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Golden Throats

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The worst of Florence Foster Jenkins

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“The Glory (????) of the Human Voice”   “A Faust Travesty”   RCA Records.   Ms. Jenkins was a wealthy benefactor to the arts in the first half of the twentieth century.   She fancied herself an opera singer despite her complete lack of talent, pitch or range.   Never-the-less she performed and recorded with the utmost earnesty for friends and family.   She even went so far as to rent out Carnegie Hall and a full orchestra to perform with.   How or why RCA got involved, I have no idea.   Check her out on youtube.   Someone wrote that David Bowie is a fan of this record.

1 Star2 Stars3 Stars4 Stars5 Stars (26 votes, average: 3.27 out of 5)
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Pepino envy

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“The Many Sides of Pepino” — Tony Martinez (1920-2002) on Del-Fi Records. Here’s the singing debut of Pepino from the popular TV show “The Real McCoys”. On ABC from 1957 -1963. Starring Joan Blondell (“A Tree Grows In Brooklyn), Walter Brennan (Three Oscars for Best Supporting Actor), Richard Crenna (“Our Miss Brooks”), Kathleen Nolan, Butch Patrick (soon to become Eddie Munster) and Tony Martinez (above) as “Pepino”.

This show predates my TV days and I don’t think I even saw the reruns.   I’m kinda sorry I missed it.

1 Star2 Stars3 Stars4 Stars5 Stars (16 votes, average: 2.81 out of 5)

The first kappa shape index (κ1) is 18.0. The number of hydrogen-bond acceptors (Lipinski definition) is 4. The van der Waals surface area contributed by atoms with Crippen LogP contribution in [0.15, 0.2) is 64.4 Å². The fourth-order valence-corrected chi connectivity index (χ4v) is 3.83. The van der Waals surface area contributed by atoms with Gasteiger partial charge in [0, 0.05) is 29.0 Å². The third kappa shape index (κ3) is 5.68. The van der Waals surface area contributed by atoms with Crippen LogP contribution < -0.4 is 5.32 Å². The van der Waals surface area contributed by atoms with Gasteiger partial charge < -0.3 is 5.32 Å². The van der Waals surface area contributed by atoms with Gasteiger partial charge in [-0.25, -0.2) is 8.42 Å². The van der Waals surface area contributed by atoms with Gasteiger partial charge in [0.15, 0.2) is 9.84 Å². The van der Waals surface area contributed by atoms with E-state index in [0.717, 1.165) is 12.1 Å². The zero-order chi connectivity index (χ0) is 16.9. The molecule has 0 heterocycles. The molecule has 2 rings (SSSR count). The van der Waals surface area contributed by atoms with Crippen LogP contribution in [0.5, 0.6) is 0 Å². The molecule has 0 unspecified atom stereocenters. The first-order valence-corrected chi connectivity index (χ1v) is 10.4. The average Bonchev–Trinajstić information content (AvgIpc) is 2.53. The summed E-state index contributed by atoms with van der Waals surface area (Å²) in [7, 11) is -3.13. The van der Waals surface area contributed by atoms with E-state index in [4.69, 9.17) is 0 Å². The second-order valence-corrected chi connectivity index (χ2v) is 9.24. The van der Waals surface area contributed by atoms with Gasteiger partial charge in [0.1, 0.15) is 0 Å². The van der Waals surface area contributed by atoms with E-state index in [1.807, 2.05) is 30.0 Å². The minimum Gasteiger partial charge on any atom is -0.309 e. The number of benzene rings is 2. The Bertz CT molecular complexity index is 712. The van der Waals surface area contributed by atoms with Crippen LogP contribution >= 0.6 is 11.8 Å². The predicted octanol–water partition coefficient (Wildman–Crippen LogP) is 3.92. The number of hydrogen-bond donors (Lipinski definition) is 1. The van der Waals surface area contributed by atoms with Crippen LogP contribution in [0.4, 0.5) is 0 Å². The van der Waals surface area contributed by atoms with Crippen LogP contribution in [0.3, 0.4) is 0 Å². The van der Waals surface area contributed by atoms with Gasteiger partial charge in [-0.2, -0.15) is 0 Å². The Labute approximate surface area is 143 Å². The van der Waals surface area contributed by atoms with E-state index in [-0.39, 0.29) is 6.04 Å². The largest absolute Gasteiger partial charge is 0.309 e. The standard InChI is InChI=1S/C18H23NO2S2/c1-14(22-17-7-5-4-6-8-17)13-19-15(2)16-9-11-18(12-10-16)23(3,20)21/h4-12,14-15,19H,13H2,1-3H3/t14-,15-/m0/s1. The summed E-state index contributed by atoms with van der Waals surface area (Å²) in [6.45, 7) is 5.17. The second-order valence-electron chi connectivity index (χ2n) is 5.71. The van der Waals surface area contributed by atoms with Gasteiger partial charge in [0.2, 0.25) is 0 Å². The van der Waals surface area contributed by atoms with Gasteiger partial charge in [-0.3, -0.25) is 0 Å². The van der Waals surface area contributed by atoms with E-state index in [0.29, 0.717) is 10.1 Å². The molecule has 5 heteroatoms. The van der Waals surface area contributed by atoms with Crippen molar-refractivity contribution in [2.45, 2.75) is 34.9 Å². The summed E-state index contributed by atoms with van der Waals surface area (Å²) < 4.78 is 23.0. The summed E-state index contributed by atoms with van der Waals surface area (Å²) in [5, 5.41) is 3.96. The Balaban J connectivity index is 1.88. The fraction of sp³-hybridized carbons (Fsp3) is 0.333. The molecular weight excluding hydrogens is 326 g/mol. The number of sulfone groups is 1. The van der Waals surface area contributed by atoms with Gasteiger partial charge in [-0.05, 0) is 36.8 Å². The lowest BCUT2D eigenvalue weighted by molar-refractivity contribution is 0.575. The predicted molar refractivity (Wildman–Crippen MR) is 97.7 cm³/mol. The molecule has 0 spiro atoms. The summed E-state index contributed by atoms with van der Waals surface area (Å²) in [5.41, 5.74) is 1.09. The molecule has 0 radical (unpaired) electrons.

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It hurts so good

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King Henry the Fifth / Elegy for the Brave / Theme from Cyrano / Mr. Tamborine Man/ Hamlet / It Was a Very Good Year / Romeo and Juliet / How Insensitive (Insensatez) / Spleen / Lucy In the Sky With Diamonds / The Transformed Man

The Transformed Man is actor William Shatner’s debut album, released in 1968, while the original Star Trek series, in which he starred as Captain James T. Kirk, was still on the air. The album is best remembered for showcasing Shatner’s now-famous vocal style”” spoken word – with a number of dramatic pauses and flourishes and some of these performance are stand outs on the Rhino Recrods’ “Golden Throat” series.

Shatner’s first album The Transformed Man still stands as a classic in the “novelty / celebrity camp” department and deservedly so, as listening to this album is an utterly perplexing experience. If the quality of an album would be measured by how loud the listener yells “WHAT THE FUCK IS THIS?” while hearing it for the first time, then this album would be one of the most impressive ones to ever appear on this website. Many celebrities – mainly actors, the vain breed – have recorded and released music (ever heard Leonard Nimoy, Don Johnson and Bruce Willis?), but no one did it with as much conviction, insanity and hubris as good ole Captain Kirk of Star Trek. Not even David “I’ve been looking for freedom (and found it on a beach)” Hasselhoff, who by all accounts is a bad-ass motherfucker you don’t wanna mess with.